A 21st century approach to infrastructure: skills transfer, human capacity development and the creation of jobs are all central to developing an infrastructure industry in Africa that is economically and socially sustainable.

Author:Welch, David
Position:Urban Africa
 
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The need to provide jobs is widely acknowledged to be amongst the most acute challenges facing governments across Africa right now. Over the first 10 years of Africa's current economic resurgence, the priority for many governments was to restore and implement emergency improvements to infrastructure with the full knowledge that local capacity was often weak, the ability to arrange financing limited, and the need urgent.

Companies were brought in that offered solutions to these needs; these companies often brought workforces from overseas to complete jobs quickly, and with a low up front cost.

This strategy is increasingly recognised as having run its course. Many of these early projects did deliver, but it has become increasingly apparent that the costs, at every level, have often been far higher than anticipated by many African countries at the time.

Times have changed too. African governments increasingly have the capacity and experience to negotiate better deals, to arrange financing themselves, and the confidence to call in external support to assist in achieving their objectives.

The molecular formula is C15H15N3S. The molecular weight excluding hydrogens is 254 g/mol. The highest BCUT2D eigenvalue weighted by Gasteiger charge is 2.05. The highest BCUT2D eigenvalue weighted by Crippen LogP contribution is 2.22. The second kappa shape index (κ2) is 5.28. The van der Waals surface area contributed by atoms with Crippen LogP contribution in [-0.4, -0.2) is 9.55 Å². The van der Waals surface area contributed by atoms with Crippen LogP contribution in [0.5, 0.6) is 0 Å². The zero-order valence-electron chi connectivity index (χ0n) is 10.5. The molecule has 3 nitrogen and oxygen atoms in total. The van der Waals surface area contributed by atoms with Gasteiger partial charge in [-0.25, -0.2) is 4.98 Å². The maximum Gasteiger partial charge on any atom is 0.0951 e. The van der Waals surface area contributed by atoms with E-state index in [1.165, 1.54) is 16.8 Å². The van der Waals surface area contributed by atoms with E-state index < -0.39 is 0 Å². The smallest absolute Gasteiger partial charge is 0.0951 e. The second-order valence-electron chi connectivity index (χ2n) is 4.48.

The idea that any one international partner has the monopoly on some kind of 'special' understanding of Africa is over. Governments are now looking globally for reliable, credible partners that will deliver to agreed scope, budget and timescale and attract sustainable financing. Most importantly, growing populations with growing expectations are asking that the fruits of Africa's economic resurgence translate into training and employment opportunities for their people.

Bechtel has been active in Africa for over 60 years, with over 400 projects carried out in 36 countries across the continent delivering every type of engineering and construction project imaginable, whether port facilities in Somalia, pipelines in Tanzania, mines in Zambia, power stations in Algeria, or all of the continent's existing gas liquefaction facilities. Training and lifelong learning is part of our DNA and our business model thrives on employing and developing local labour wherever possible.

Vast project of national transformation

In Gabon we are working with the government to develop the country's national infrastructure by establishing a new large-scale infrastructure agency--l'Agence Nationale de Grands Travaux (ANGT). The agency is responsible for setting the professional and internationally accepted standards required to implement Gabon's National Infrastructure Master Plan.

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